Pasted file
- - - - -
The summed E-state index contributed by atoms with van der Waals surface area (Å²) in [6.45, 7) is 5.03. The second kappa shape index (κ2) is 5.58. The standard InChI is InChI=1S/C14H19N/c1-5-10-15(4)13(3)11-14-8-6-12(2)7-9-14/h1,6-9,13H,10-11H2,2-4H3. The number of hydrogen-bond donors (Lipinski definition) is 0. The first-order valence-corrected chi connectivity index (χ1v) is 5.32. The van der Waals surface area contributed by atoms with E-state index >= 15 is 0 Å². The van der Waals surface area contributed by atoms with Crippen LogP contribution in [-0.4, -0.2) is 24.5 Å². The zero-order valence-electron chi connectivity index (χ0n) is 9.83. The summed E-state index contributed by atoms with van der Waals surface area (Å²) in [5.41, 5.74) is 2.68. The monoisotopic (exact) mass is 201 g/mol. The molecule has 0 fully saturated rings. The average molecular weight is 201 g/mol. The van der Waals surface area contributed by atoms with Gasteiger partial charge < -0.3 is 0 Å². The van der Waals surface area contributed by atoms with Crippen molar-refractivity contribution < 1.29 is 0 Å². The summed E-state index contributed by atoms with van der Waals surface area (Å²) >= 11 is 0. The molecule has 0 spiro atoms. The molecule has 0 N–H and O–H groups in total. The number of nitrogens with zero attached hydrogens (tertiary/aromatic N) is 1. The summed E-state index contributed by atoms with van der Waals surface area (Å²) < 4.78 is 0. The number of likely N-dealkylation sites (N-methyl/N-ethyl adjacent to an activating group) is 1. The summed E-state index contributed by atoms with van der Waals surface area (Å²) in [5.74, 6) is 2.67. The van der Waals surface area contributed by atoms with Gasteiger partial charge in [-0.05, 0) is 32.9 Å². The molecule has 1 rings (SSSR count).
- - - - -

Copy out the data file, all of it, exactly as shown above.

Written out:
The summed E-state index contributed by atoms with van der Waals surface area (Å²) in [6.45, 7) is 5.03. The second kappa shape index (κ2) is 5.58. The standard InChI is InChI=1S/C14H19N/c1-5-10-15(4)13(3)11-14-8-6-12(2)7-9-14/h1,6-9,13H,10-11H2,2-4H3. The number of hydrogen-bond donors (Lipinski definition) is 0. The first-order valence-corrected chi connectivity index (χ1v) is 5.32. The van der Waals surface area contributed by atoms with E-state index >= 15 is 0 Å². The van der Waals surface area contributed by atoms with Crippen LogP contribution in [-0.4, -0.2) is 24.5 Å². The zero-order valence-electron chi connectivity index (χ0n) is 9.83. The summed E-state index contributed by atoms with van der Waals surface area (Å²) in [5.41, 5.74) is 2.68. The monoisotopic (exact) mass is 201 g/mol. The molecule has 0 fully saturated rings. The average molecular weight is 201 g/mol. The van der Waals surface area contributed by atoms with Gasteiger partial charge < -0.3 is 0 Å². The van der Waals surface area contributed by atoms with Crippen molar-refractivity contribution < 1.29 is 0 Å². The summed E-state index contributed by atoms with van der Waals surface area (Å²) >= 11 is 0. The molecule has 0 spiro atoms. The molecule has 0 N–H and O–H groups in total. The number of nitrogens with zero attached hydrogens (tertiary/aromatic N) is 1. The summed E-state index contributed by atoms with van der Waals surface area (Å²) < 4.78 is 0. The number of likely N-dealkylation sites (N-methyl/N-ethyl adjacent to an activating group) is 1. The summed E-state index contributed by atoms with van der Waals surface area (Å²) in [5.74, 6) is 2.67. The van der Waals surface area contributed by atoms with Gasteiger partial charge in [-0.05, 0) is 32.9 Å². The molecule has 1 rings (SSSR count).